Tue May 29, 2012, 10:25 PM
Modern School (794 posts)
Michelle Rhee’s $1 Billion Union-Busting Superpac
According to the Ed Deform movement, teachers unions are the main impediment to student success. All they care about is protecting incompetent or perverted teachers, keeping working hours short and salaries high and blocking real and meaningful reforms like private charter schools, abolition of due process rights, increased high stakes tests, and dumbed down Common Core Standards.
Education reformers should thus be excited to hear that Students First, former Washington D.C. public schools chancellor Michelle Rhee’s fake student advocacy group, has dumped $2 million into a Superpac created to counter the corrupting influence of teachers unions in upcoming California legislative races, according to the Sacramento Bee.
Rhee hopes the new Superpac, called “Parents and Teachers for Putting Students First,” will ultimately raise over $1 billion in its fight against the California Teachers Association and the California Federation of Teachers. One of their first campaigns has been to back Democrat Brian Johnson, a charter school executive running for the 46th assembly district in Southern California, pumping over $400,000 into his campaign.
Just Another Superpac to Benefit Corporate Interests
Unions, especially teachers unions, have been increasingly relying on political campaign funding as their primary tool for promoting the interests of their members. From the standpoint of workers this has been disastrous as it has taken resources, time and energy away from organizing and the promotion of direct actions like strikes and working to rule and focused them on the very indirect and fickle beneficence of political leaders whose interests lie primarily with business, not workers. The consequence has been a continuing downward spiral in workers’ wages, working conditions and living standards, with legislation increasingly favoring the interests of bosses over those of workers.
The most explicit recent example of the bankruptcy of this strategy is the teachers’ unions’ continued support for President Obama despite the fact that Obama has promoted numerous programs that are terrible for students and teachers (e.g., private charter schools, Race to the Top, Common Core Standards, evaluation reform, etc.). It is irrelevant that Romney might be even worse for teachers. A union is supposed to promote the interests of its workers and therefore should never endorse a political leader with a demonstrated track record of attacking those interests. They should especially not waste their members’ dues on that campaign, when those resources would be much more effectively spent resisting the candidate’s anti-worker policies.
From the perspective of the ruling elite, however, this strategy by unions has been much more of a frustration than a disaster. It has not stopped them from consolidating political power and increasing their wealth to levels unseen in nearly a century. Yet unions are one of the few remaining entities with bankrolls large enough to mount even a modicum of resistance and contest the wealthy in the political arena. Hence, destroying unions outright, or at least their ability to make campaign donations, has become one of the main priorities of the ruling elite. (An example is the Payroll Deception initiative being proposed in California).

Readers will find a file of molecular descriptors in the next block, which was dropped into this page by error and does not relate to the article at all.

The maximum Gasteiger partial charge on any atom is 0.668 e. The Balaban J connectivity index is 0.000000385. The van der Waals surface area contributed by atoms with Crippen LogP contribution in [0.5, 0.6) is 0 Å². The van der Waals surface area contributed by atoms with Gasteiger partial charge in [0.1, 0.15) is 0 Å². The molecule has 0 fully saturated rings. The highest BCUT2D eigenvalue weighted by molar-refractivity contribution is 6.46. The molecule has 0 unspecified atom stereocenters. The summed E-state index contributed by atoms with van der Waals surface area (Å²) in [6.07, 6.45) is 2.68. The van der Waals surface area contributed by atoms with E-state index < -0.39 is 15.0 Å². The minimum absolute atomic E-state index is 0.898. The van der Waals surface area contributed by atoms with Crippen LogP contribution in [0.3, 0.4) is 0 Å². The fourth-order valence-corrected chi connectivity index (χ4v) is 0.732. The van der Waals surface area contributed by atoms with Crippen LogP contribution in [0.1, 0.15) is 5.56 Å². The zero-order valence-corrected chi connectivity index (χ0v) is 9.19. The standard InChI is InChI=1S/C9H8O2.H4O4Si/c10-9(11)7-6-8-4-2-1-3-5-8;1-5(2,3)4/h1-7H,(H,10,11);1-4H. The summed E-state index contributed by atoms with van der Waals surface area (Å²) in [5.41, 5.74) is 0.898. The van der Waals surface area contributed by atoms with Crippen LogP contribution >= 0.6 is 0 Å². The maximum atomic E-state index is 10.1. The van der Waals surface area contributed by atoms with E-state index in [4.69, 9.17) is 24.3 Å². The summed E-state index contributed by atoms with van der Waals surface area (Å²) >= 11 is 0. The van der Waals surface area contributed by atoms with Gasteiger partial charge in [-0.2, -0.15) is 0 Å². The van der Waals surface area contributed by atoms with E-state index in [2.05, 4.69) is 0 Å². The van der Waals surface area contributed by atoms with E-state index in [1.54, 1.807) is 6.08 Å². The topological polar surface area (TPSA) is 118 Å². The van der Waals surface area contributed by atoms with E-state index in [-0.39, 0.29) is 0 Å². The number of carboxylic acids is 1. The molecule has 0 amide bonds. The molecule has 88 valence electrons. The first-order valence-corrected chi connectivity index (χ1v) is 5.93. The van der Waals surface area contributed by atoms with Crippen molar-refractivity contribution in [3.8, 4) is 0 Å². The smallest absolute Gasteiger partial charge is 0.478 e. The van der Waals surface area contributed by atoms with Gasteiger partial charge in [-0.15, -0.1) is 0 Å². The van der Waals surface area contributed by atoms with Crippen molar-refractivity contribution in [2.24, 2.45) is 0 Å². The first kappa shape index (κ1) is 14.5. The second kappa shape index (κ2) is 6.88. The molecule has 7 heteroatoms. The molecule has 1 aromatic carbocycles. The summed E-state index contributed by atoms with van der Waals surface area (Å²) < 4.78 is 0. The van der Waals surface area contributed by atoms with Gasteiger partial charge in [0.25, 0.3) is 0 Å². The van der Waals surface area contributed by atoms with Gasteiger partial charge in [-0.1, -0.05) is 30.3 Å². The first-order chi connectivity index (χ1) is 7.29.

Amassing a stockpile of nuclear weapons large enough to annihilate the world several times over was a cold war strategy that proponents argued would make us safer by deterring the Russians or Chinese from using their huge stockpiles against us. If you nuke me, I’ll nuke you and the planet will be destroyed—Mutually Assured Destruction (MAD).
This arms race contributed to the demise of the Soviet Union by redirecting limited resources away from human needs and increasing their public’s disgust with their regime. However, according to many historians, it was the drawn out proxy war in Afghanistan between the U.S.-supported Mujahedeen and the Soviet-backed communist government that really blew their wad and brought down the U.S.S.R.
There has been an ongoing political arms race between wealthy individuals and the corporations versus unions and liberal nonprofits. It has always been an unequal race with the wealthy almost always outspending their opposition, often by a ratio of ten to one (or more). With the Citizens United ruling and the super spending by the Superpacs, this has only become more extreme and it threatens to do the same thing to the unions that military spending did to the Soviet Union.
It may not happen immediately. Unions will continue their copious spending in a desperate attempt to elect the lesser evils and block the most onerous legislation, all the while resisting strikes and other direct actions, discouraging their members from fighting back and continuing to give away more and more concessions to the bosses.
In the end, how different is this from withdrawing completely from political campaigns? In either case, the workers lose out. However, by withdrawing from the political game, unions at least retain their war chests, which can be used to organize and mobilize their members to directly pressure the politicians and the bosses, make their lives uncomfortable, cut into their profits, and make some real gains instead of always fighting just to make the losses less bad.
2 replies, 2472 views
Always highlight: 10 newest replies | Replies posted after I mark a forum
Replies to this discussion thread